As Madera County Supervisors await a letter of intent from a possible buyer for Madera Community Hospital, attorneys for the hospital say a suitor has been selected.
At the same time, Adventist Health says an announcement concerning the hospital will come out at noon Friday.
Madera County Supervisors were waiting until Aug. 1 to get a serious offer before giving the shuttered hospital $500,000 to keep the lights on through August.
Madera Community Hospital CEO Karen Paolinelli had written a letter to supervisors saying the hospital was burning through $500,000 a month.
Supervisors agreed to give the hospital the money, but before the county would open its pocketbook, officials wanted to make sure a potential buyer was serious.
“From a fiduciary standpoint, I’m very, very leery of providing bridge money for a burn rate without a real plan,” said Madera County Supervisor Jordan Wamhoff at Tuesday’s board meeting.
Any buyer would have a tall hill to climb; needing $44.8 million to open, rehire staff, build a network of patients with premium insurance that the hospital never had, and get its debtors to sign off on the deal, according to consulting group Force 10, which audited the hospital.
Still, consultants forecast opening could be done within nine months of an agreement and could be profitable within five years.
Opening Madera Hospital Would Take $45M, not Including Debt
Reopening the hospital would take $44.8 million, Robert Minkin, managing partner with Force 10 told supervisors Tuesday.
It would take $13 million for the supplies, utilities, and three months of staff training before the hospital opened its doors. Operating costs for the first 180 days would take $30 million.
Minkin said the hospital should request at least $30 million from the state of California’s $300 million Distressed Hospital Loan Program. Long-term profitability models assume the $30 million wouldn’t need to be repaid.
Riley Walter, an attorney with Wanger Jones Helsley, who is handling Madera Community’s bankruptcy, said the costs of reopening do not include repayments of existing debt.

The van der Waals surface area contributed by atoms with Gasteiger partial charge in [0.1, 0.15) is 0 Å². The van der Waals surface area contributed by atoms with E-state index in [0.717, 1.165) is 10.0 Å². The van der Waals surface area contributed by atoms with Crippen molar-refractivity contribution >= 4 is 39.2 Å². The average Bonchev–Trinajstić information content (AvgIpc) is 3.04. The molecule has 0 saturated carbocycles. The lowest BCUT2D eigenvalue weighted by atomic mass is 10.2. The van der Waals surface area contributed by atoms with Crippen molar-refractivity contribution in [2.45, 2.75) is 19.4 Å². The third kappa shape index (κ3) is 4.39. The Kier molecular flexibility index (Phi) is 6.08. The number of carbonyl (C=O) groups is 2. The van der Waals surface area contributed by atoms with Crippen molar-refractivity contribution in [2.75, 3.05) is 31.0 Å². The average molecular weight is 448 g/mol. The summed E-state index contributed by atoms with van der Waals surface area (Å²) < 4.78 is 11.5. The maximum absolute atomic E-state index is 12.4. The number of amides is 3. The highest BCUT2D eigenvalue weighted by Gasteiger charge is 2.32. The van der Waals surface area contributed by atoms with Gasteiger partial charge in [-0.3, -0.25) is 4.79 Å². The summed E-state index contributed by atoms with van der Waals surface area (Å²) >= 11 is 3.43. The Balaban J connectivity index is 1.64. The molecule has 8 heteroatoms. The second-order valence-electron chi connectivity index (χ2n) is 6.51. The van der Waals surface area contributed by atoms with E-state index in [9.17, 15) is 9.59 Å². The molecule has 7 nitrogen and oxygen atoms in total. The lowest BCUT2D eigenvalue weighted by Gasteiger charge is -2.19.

St. Agnes Medical Center provided a $15.4 million loan to Madera Community during the proposed merger that fell through. The hospital has since repaid $8.5 million according to a court filing with the U.S. Bankruptcy Court Eastern District of California.
“The $15 million loan to Madera was made in good faith and it was agreed by both parties if the affiliation did not go forward, the loan would be repaid,” said Kelley Sanchez, a spokesperson for St. Agnes.
Adventist Health Has History of Buying Distressed Hospitals
Adventist Health purchased Tulare Regional Medical Center in 2019 after controversy regarding the board and management. That hospital closed suddenly, leaving many employees without pay.
In 2011, Adventist Health purchased Sierra Kings Hospital, which operated Reedley Hospital at the time.
Adventist Health began its presence in 1998 when it purchased Central Valley General Hospital in Hanford. A year later, it purchased Selma Community Hospital.
Large Network Required for Long-Term Sustainability
Operating the hospital independently is not a sustainable venture, Minkin said in the meeting.
Only affiliation with an experienced hospital network could provide the leverage necessary to negotiate better rates and patient mix that the hospital never had before, Minkin said.
The Adventist Health Central Valley Network operates four hospitals and 60 clinics in Fresno, Tulare, Kings, and Madera counties.
Larger networks can get better insurance reimbursement rates as well as pay for supplies, according to Minkin.
Reimbursement rates for the Madera hospital’s outsized ratio of patients on Medicare, combined with staffing costs during the pandemic, were largely to blame for its financial downfall.
Any incoming network would have to work with its physician group to get more commercial patients to come to the hospital “in a way that wasn’t done in the past,” Minkin said at the meeting.
Six to Nine Months to Reopen
After a deal is made, Minkin said it would take six to nine months to ramp up before they could open doors.
The longer the wait, the more issues arise around the hospital’s license and Medicare certificates.
Without the $500,000 monthly to keep the hospital operating, any shutdown, even for a few days, could mean starting the reopening process over with the State of California, said Madera County Supervisor Rob Poythress.
“If it’s shutdown for even a few days, then it’s a whole different ballgame and it’s something we seriously need to consider going forward,” Poythress said.